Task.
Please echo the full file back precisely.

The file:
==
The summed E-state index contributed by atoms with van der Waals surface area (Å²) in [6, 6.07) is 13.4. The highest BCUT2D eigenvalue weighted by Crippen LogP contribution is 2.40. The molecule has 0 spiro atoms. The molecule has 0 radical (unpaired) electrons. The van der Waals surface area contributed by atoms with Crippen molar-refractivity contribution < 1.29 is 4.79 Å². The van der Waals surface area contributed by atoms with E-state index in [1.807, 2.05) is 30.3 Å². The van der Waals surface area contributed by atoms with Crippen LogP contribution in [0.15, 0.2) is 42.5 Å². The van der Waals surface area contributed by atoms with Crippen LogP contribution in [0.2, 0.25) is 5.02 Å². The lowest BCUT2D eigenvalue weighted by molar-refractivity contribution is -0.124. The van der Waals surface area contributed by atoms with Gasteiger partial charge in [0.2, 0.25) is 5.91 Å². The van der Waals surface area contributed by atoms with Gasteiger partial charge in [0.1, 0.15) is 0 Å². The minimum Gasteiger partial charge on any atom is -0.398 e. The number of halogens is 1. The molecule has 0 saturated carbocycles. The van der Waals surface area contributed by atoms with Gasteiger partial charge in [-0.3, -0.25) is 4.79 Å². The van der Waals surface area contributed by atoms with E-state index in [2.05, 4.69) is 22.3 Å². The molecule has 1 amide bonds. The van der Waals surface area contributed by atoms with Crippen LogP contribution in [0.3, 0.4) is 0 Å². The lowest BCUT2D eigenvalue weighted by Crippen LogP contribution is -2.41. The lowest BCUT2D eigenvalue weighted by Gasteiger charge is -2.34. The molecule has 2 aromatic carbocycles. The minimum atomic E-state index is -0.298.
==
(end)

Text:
The summed E-state index contributed by atoms with van der Waals surface area (Å²) in [6, 6.07) is 13.4. The highest BCUT2D eigenvalue weighted by Crippen LogP contribution is 2.40. The molecule has 0 spiro atoms. The molecule has 0 radical (unpaired) electrons. The van der Waals surface area contributed by atoms with Crippen molar-refractivity contribution < 1.29 is 4.79 Å². The van der Waals surface area contributed by atoms with E-state index in [1.807, 2.05) is 30.3 Å². The van der Waals surface area contributed by atoms with Crippen LogP contribution in [0.15, 0.2) is 42.5 Å². The van der Waals surface area contributed by atoms with Crippen LogP contribution in [0.2, 0.25) is 5.02 Å². The lowest BCUT2D eigenvalue weighted by molar-refractivity contribution is -0.124. The van der Waals surface area contributed by atoms with Gasteiger partial charge in [0.2, 0.25) is 5.91 Å². The van der Waals surface area contributed by atoms with Gasteiger partial charge in [0.1, 0.15) is 0 Å². The minimum Gasteiger partial charge on any atom is -0.398 e. The number of halogens is 1. The molecule has 0 saturated carbocycles. The van der Waals surface area contributed by atoms with Gasteiger partial charge in [-0.3, -0.25) is 4.79 Å². The van der Waals surface area contributed by atoms with E-state index in [2.05, 4.69) is 22.3 Å². The molecule has 1 amide bonds. The van der Waals surface area contributed by atoms with Crippen LogP contribution in [0.3, 0.4) is 0 Å². The lowest BCUT2D eigenvalue weighted by Crippen LogP contribution is -2.41. The lowest BCUT2D eigenvalue weighted by Gasteiger charge is -2.34. The molecule has 2 aromatic carbocycles. The minimum atomic E-state index is -0.298.